IDEAS home Printed from
MyIDEAS: Log in (now much improved!) to save this article

Do sex-specific densities affect local survival of free-ranging great tits?

Listed author(s):
  • Stephanie P.M. Michler
  • Marion Nicolaus
  • Richard Ubels
  • Marco van der Velde
  • Christiaan Both
  • Joost M. Tinbergen
  • Jan Komdeur
Registered author(s):

    Competition within sexes is expected when resources are sex specific, whereas competition between sexes can occur when similar resources are exploited. Local population density and sex ratio will determine the amount of sex-specific interactions and thus the potential degree of sex-specific competition. In contrast, high densities and the density of same-sex individuals may also positively influence survival, for example, by facilitating the exploitation of resources. The population density and sex ratio may therefore differently affect survival of males and females and thus also affect the expected fitness gains of producing a certain offspring sex. In this paper, we investigate experimentally whether and how sex-specific local densities affected sex-specific annual local survival of juvenile and adult great tits. We manipulated the density and sex ratio of fledgling great tits in 12 forest plots during 3 consecutive breeding seasons and monitored local survival until the next breeding season. We found no negative effects of the number of same- or opposite-sex competitors on juvenile local survival. Instead, local survival of juveniles of both sexes increased with the density of same-sex fledglings. Adult local survival was negatively affected by an experimental increase in density of nestlings, yet associated positively with the natural breeding pair density in a plot. Juvenile local survival related negatively to breeding pair density. Our results reveal experimental evidence for both negative effects of density on adult local survival and positive sex-specific effects on juvenile local survival, which shape sex-specific fitness prospects and might thus also alter optimal sex allocation decisions. Copyright 2011, Oxford University Press.

    If you experience problems downloading a file, check if you have the proper application to view it first. In case of further problems read the IDEAS help page. Note that these files are not on the IDEAS site. Please be patient as the files may be large.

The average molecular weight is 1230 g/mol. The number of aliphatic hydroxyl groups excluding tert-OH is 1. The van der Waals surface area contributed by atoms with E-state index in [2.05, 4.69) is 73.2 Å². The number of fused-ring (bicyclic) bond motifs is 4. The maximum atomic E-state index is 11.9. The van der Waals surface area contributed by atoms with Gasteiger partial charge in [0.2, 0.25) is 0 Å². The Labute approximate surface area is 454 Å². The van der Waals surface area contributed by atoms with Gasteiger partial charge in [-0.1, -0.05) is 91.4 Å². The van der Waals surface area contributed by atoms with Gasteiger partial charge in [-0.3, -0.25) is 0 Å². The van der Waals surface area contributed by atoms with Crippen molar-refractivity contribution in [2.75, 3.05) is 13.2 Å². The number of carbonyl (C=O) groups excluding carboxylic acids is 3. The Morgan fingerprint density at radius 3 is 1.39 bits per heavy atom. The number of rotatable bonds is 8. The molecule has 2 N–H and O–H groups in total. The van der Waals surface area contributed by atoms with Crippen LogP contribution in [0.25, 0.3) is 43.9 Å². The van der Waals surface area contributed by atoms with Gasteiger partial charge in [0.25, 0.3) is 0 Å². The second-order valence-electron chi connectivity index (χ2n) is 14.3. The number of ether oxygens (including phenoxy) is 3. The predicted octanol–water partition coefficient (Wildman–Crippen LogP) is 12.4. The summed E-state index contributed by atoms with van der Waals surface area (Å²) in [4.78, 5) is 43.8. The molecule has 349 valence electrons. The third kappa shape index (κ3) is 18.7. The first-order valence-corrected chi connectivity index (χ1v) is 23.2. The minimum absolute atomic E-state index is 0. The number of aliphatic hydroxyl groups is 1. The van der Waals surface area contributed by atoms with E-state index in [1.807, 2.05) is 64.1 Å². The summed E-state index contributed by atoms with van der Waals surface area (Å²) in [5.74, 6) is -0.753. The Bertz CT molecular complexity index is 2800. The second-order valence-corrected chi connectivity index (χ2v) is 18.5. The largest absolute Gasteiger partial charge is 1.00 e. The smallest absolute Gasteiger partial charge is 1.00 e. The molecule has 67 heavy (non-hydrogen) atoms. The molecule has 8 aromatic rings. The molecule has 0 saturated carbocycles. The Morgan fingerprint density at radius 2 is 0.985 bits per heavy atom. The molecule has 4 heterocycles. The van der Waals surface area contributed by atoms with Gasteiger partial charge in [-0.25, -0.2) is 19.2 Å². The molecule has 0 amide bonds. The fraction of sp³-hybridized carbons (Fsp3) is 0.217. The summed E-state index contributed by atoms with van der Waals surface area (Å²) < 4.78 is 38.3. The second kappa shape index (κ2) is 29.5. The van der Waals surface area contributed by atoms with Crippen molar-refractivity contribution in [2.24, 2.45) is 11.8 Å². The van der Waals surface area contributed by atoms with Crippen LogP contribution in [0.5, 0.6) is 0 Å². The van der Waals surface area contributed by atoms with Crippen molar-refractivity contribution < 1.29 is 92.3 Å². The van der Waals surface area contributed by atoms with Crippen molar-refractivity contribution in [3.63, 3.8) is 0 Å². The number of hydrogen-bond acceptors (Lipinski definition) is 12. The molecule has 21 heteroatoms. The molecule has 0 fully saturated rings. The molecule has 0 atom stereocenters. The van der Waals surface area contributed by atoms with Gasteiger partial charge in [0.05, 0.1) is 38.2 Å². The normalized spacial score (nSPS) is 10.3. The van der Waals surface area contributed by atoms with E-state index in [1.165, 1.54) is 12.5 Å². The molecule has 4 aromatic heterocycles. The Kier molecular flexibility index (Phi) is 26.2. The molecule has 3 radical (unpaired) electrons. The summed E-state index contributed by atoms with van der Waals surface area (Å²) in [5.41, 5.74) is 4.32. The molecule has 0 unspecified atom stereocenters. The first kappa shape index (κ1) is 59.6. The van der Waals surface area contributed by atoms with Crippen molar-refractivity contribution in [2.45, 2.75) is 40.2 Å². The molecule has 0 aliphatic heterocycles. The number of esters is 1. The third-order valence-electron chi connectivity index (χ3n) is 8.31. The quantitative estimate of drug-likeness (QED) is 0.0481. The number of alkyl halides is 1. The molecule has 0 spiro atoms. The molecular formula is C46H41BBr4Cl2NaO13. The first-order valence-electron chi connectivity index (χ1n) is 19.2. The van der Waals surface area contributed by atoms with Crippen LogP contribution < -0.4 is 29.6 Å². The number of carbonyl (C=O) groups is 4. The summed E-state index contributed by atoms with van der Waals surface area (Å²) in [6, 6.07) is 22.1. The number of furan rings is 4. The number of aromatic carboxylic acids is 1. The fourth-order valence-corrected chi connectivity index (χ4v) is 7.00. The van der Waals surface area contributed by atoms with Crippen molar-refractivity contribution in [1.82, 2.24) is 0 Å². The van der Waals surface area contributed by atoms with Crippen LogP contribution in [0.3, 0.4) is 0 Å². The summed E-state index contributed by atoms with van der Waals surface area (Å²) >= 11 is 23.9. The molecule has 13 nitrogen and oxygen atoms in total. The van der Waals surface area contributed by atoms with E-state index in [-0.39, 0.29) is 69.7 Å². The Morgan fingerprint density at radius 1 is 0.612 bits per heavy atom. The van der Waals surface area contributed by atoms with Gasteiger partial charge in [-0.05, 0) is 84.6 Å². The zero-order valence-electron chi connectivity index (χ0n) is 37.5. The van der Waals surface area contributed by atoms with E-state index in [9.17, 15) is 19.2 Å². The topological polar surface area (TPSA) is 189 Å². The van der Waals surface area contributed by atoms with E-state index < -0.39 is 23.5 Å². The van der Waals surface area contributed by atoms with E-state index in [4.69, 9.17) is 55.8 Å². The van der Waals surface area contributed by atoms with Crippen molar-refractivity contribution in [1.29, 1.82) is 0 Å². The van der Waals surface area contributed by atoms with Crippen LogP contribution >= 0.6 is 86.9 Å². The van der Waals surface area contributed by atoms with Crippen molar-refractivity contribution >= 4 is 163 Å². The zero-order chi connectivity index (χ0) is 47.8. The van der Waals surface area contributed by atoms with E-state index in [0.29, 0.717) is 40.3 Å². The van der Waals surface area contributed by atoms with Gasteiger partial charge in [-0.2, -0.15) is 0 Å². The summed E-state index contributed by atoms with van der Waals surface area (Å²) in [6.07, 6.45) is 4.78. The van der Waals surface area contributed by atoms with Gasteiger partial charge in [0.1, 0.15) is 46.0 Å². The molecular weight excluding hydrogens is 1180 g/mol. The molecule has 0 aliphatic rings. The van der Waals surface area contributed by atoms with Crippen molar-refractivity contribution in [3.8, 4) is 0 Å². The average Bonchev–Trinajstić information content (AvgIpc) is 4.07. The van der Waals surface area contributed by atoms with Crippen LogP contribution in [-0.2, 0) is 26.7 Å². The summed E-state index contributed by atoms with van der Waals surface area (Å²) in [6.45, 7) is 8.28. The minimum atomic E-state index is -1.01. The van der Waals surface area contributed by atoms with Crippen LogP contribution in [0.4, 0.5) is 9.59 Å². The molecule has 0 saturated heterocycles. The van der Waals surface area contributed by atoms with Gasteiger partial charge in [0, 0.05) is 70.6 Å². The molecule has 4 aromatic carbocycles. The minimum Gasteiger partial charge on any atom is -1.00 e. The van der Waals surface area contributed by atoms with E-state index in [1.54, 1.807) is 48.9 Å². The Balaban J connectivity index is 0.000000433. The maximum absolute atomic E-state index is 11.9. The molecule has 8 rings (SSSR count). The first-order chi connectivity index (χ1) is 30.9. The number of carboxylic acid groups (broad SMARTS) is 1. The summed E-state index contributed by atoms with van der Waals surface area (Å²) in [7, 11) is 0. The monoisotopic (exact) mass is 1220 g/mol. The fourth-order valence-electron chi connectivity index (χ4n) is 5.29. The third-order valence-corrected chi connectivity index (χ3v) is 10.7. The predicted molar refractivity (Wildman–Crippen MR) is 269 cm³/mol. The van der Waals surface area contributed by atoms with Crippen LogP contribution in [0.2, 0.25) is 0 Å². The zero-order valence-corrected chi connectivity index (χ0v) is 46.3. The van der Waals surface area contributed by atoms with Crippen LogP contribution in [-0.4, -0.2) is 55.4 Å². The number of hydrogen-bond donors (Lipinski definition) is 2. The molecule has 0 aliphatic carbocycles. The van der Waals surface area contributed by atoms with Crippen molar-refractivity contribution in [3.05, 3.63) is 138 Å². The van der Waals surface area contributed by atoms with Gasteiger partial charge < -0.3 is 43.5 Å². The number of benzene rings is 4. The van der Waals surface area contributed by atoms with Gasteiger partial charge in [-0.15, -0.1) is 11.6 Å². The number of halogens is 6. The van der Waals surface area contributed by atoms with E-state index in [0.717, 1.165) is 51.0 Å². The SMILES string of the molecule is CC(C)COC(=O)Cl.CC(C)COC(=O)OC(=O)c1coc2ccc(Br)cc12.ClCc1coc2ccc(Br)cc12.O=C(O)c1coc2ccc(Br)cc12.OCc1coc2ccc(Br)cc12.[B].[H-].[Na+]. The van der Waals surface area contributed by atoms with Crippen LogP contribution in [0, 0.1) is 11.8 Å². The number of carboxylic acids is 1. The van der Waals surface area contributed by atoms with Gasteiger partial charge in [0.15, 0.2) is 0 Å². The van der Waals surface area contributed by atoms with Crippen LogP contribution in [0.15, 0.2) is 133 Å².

File URL:
    Download Restriction: Access to full text is restricted to subscribers.

    As the access to this document is restricted, you may want to look for a different version under "Related research" (further below) or search for a different version of it.

    Article provided by International Society for Behavioral Ecology in its journal Behavioral Ecology.

    Volume (Year): 22 (2011)
    Issue (Month): 4 ()
    Pages: 869-879

    in new window

    Handle: RePEc:oup:beheco:v:22:y:2011:i:4:p:869-879
    Contact details of provider: Postal:
    Oxford University Press, Great Clarendon Street, Oxford OX2 6DP, UK

    Fax: 01865 267 985
    Web page:

    Order Information: Web:

    No references listed on IDEAS
    You can help add them by filling out this form.

    This item is not listed on Wikipedia, on a reading list or among the top items on IDEAS.

    When requesting a correction, please mention this item's handle: RePEc:oup:beheco:v:22:y:2011:i:4:p:869-879. See general information about how to correct material in RePEc.

    For technical questions regarding this item, or to correct its authors, title, abstract, bibliographic or download information, contact: (Oxford University Press)

    or (Christopher F. Baum)

    If you have authored this item and are not yet registered with RePEc, we encourage you to do it here. This allows to link your profile to this item. It also allows you to accept potential citations to this item that we are uncertain about.

    If references are entirely missing, you can add them using this form.

    If the full references list an item that is present in RePEc, but the system did not link to it, you can help with this form.

    If you know of missing items citing this one, you can help us creating those links by adding the relevant references in the same way as above, for each refering item. If you are a registered author of this item, you may also want to check the "citations" tab in your profile, as there may be some citations waiting for confirmation.

    Please note that corrections may take a couple of weeks to filter through the various RePEc services.

    This information is provided to you by IDEAS at the Research Division of the Federal Reserve Bank of St. Louis using RePEc data.